Publish date:
Updated on
Year
2014

The Flint water crisis begins

On April 25, 2014 officials from Flint, Michigan switched the city’s water supply to the Flint River as a cost-cutting measure for the struggling city. In doing so, they unwittingly introduced lead-poisoned water into homes, in what would become a massive public-health crisis.

The problem started when officials decided to switch the water supply from the Detroit Water and Sewerage Department to the Karegnondi Water Authority to save money for the economically struggling city. Before that connection could be built, the city turned to the Flint River as a temporary water source. By May, residents were complaining that the brown water flowing into their homes looked and smelled weird, but the largely majority-African American and poor citizens went ignored by officials. In August, E.coli and coliform bacteria were detected in Flint’s water.

From there, a leaked memo from the Environmental Protection Agency, and several independent studies, warned of dangerous levels of lead in the water. Although the city switched their water supply back in October 2015, the damage to the pipes had already been done. After months of denial and dodging, the mayor, governor and president declared a state of emergency in Flint. Free water bottles and filters were provided to residents to help them cope.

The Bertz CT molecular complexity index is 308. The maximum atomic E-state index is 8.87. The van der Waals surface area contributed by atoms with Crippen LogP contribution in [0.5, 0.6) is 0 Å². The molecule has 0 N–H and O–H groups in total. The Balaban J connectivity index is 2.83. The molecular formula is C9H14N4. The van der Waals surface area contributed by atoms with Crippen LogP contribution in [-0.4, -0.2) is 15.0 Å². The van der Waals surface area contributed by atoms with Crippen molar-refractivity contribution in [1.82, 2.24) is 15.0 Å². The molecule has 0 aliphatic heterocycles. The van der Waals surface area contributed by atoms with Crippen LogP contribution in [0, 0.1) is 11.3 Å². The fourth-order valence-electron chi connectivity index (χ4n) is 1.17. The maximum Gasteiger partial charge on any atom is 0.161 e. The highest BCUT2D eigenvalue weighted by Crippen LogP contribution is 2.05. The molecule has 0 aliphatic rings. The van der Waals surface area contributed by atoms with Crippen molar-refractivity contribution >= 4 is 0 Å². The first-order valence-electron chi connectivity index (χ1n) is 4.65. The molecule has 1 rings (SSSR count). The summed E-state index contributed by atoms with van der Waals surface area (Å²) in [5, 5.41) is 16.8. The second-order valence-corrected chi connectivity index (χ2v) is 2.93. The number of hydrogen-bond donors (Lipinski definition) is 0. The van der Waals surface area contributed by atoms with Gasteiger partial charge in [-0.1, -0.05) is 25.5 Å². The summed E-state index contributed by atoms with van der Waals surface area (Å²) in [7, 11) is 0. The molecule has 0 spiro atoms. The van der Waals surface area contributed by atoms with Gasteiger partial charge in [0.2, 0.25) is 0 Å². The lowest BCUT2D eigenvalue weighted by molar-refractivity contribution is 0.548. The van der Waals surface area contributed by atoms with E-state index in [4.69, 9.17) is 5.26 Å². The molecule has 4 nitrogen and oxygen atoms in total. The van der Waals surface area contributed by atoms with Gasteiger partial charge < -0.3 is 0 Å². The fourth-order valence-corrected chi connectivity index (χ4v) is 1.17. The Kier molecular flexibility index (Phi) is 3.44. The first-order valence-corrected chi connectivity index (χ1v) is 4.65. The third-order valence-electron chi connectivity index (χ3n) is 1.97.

Unfortunately, the crisis didn’t end there for Flint residents. Over a year later, people were still using bottled water to cook, drink and even brush their teeth. The city’s recovery has been slow, as it works to replace 30,000 lead pipes. In 2017, reports showed that the water in most homes was safe, but some residents still don’t trust what comes out of their tap.

In the aftermath, residents filed a class-action lawsuit, and 15 state and city leaders faced criminal charges

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